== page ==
Around 20,000 acres of the refuge are mixed-grass prairie, surrounding the granite uplands and oak forests. Several lakes are scattered throughout the area as well; waterfowl alight there from fall through spring.
Compared to eastern Oklahoma, this area smacks of a southwestern quality. Breeding birds include Wild Turkey (reintroduced), Mississippi Kite, Greater Roadrunner, Burrowing Owl (reintroduced into prairie-dog towns), Common Poorwill (scarce), Black-chinned Hummingbird, Red-headed Woodpecker, Scissor-tailed Flycatcher, Cave Swallow, Rock Wren, Canyon Wren, Bewick’s Wren, Cassin’s Sparrow, Grasshopper Sparrow, Rufous-crowned Sparrow, Painted Bunting, and Dickcissel.
Sixteen hiking trails snake through the refuge for more than 30 miles, providing access to varied habitats. A special publication called “Birding Sites for Beginners” guides newcomers to some of the better locations around the area.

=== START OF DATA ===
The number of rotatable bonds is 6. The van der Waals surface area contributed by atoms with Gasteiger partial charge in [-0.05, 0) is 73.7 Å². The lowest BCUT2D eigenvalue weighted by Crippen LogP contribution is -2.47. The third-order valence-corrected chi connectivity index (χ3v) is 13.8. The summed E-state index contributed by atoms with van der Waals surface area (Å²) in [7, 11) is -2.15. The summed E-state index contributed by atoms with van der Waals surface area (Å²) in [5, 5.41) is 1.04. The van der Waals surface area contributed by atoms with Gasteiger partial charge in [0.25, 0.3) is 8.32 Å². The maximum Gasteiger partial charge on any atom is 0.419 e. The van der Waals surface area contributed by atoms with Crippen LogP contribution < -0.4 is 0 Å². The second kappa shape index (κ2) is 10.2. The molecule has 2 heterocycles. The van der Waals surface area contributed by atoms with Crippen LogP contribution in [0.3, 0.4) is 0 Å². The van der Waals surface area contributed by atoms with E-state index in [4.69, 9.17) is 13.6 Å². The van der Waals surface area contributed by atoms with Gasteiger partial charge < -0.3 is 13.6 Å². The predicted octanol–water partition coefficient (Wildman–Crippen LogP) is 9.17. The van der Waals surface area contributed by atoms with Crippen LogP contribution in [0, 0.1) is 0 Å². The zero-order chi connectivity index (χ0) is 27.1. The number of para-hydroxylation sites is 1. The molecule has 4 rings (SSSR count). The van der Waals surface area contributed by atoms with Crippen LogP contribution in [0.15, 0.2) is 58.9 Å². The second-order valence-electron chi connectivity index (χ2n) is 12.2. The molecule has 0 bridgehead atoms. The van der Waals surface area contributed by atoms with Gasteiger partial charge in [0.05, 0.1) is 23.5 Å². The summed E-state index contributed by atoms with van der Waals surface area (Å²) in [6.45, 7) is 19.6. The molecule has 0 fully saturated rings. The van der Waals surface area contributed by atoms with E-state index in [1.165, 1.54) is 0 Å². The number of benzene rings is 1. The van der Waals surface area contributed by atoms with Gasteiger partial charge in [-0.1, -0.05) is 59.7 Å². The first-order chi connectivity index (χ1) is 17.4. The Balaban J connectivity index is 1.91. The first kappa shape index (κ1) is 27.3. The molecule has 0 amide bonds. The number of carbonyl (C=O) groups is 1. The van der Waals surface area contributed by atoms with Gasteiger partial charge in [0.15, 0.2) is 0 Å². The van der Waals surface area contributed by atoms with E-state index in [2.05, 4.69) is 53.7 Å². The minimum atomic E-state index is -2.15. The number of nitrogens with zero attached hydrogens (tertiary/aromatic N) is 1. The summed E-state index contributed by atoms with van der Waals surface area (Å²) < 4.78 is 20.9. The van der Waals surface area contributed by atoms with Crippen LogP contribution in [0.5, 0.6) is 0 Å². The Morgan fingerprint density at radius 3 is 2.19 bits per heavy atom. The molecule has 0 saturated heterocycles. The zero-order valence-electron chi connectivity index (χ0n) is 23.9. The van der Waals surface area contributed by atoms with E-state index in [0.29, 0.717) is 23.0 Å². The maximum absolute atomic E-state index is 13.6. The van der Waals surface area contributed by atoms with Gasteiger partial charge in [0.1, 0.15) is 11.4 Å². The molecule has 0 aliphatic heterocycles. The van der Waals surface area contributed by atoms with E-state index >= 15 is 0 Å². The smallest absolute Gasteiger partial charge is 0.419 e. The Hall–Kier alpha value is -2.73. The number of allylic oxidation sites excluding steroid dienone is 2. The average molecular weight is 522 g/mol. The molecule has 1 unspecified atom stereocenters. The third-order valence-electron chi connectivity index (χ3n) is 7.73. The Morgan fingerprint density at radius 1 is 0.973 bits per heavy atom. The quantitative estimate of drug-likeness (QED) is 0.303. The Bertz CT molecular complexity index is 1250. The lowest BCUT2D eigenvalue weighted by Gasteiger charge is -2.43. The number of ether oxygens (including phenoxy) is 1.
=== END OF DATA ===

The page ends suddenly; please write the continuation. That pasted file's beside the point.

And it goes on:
Comprising 13 separate loops in Oklahoma’s western half, the trail calls for weeks of exploration. Prepare to be surprised by the diversity of landscapes and their associated birds. Flocks of blue-gray pinyon jays swarm across the slopes in the far west’s rugged Black Mesa country; elusive black-capped vireos and rufous-crowned sparrows chatter from thickets in the southwestern Wichita Mountains; and snowy plovers and stately American avocets parade across the glistening flats of the Great Salt Plains. During spring and fall, clouds of Franklin’s gulls circle over the fields en route to or from the northern prairies. Winter flocks of bold Harris’s sparrows, black-faced and pink-billed, swarm through the riverside thickets. Come anytime in the warmer months and you’ll be greeted by Oklahoma’s state bird, the gorgeous scissor-tailed ycatcher, pale with salmon-pink tinges and streaming tail feathers. Summer is also the time for Mississippi kites, graceful acrobatic raptors that are perhaps more numerous here than anywhere else, wheeling and diving above cottonwood groves on the plains. —Kenn Kaufman